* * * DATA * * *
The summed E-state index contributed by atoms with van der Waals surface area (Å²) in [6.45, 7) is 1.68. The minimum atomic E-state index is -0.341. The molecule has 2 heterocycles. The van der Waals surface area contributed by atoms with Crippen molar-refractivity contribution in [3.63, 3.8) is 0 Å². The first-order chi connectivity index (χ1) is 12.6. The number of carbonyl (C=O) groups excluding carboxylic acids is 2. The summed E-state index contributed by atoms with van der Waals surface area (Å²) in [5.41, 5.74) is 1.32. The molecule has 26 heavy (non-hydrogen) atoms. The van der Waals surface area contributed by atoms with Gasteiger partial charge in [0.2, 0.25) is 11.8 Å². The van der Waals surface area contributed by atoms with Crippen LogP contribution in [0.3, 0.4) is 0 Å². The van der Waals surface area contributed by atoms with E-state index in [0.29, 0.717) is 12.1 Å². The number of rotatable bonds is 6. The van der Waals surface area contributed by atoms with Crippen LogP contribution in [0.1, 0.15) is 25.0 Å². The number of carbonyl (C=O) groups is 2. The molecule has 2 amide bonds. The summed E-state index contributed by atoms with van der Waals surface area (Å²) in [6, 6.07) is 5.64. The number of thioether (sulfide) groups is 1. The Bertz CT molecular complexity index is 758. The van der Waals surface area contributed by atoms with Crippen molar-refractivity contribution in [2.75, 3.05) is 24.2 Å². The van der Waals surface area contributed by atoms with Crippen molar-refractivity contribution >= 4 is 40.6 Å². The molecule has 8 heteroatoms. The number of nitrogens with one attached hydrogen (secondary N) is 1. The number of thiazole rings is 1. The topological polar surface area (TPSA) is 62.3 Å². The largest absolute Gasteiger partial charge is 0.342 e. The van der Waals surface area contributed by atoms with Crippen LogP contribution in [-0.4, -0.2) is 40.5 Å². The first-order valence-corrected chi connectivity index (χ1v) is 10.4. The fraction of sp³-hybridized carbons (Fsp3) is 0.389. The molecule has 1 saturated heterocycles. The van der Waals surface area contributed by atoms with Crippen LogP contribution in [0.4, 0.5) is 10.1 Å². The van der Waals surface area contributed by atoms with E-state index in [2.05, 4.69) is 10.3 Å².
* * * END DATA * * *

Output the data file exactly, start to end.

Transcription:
The summed E-state index contributed by atoms with van der Waals surface area (Å²) in [6.45, 7) is 1.68. The minimum atomic E-state index is -0.341. The molecule has 2 heterocycles. The van der Waals surface area contributed by atoms with Crippen molar-refractivity contribution in [3.63, 3.8) is 0 Å². The first-order chi connectivity index (χ1) is 12.6. The number of carbonyl (C=O) groups excluding carboxylic acids is 2. The summed E-state index contributed by atoms with van der Waals surface area (Å²) in [5.41, 5.74) is 1.32. The molecule has 26 heavy (non-hydrogen) atoms. The van der Waals surface area contributed by atoms with Gasteiger partial charge in [0.2, 0.25) is 11.8 Å². The van der Waals surface area contributed by atoms with Crippen LogP contribution in [0.3, 0.4) is 0 Å². The van der Waals surface area contributed by atoms with E-state index in [0.29, 0.717) is 12.1 Å². The number of rotatable bonds is 6. The van der Waals surface area contributed by atoms with Crippen LogP contribution in [0.1, 0.15) is 25.0 Å². The number of carbonyl (C=O) groups is 2. The molecule has 2 amide bonds. The summed E-state index contributed by atoms with van der Waals surface area (Å²) in [6, 6.07) is 5.64. The number of thioether (sulfide) groups is 1. The Bertz CT molecular complexity index is 758. The van der Waals surface area contributed by atoms with Crippen molar-refractivity contribution in [2.75, 3.05) is 24.2 Å². The van der Waals surface area contributed by atoms with Crippen molar-refractivity contribution >= 4 is 40.6 Å². The molecule has 8 heteroatoms. The number of nitrogens with one attached hydrogen (secondary N) is 1. The number of thiazole rings is 1. The topological polar surface area (TPSA) is 62.3 Å². The largest absolute Gasteiger partial charge is 0.342 e. The van der Waals surface area contributed by atoms with Crippen LogP contribution in [-0.4, -0.2) is 40.5 Å². The first-order valence-corrected chi connectivity index (χ1v) is 10.4. The fraction of sp³-hybridized carbons (Fsp3) is 0.389. The molecule has 1 saturated heterocycles. The van der Waals surface area contributed by atoms with Crippen LogP contribution in [0.4, 0.5) is 10.1 Å². The van der Waals surface area contributed by atoms with E-state index in [2.05, 4.69) is 10.3 Å².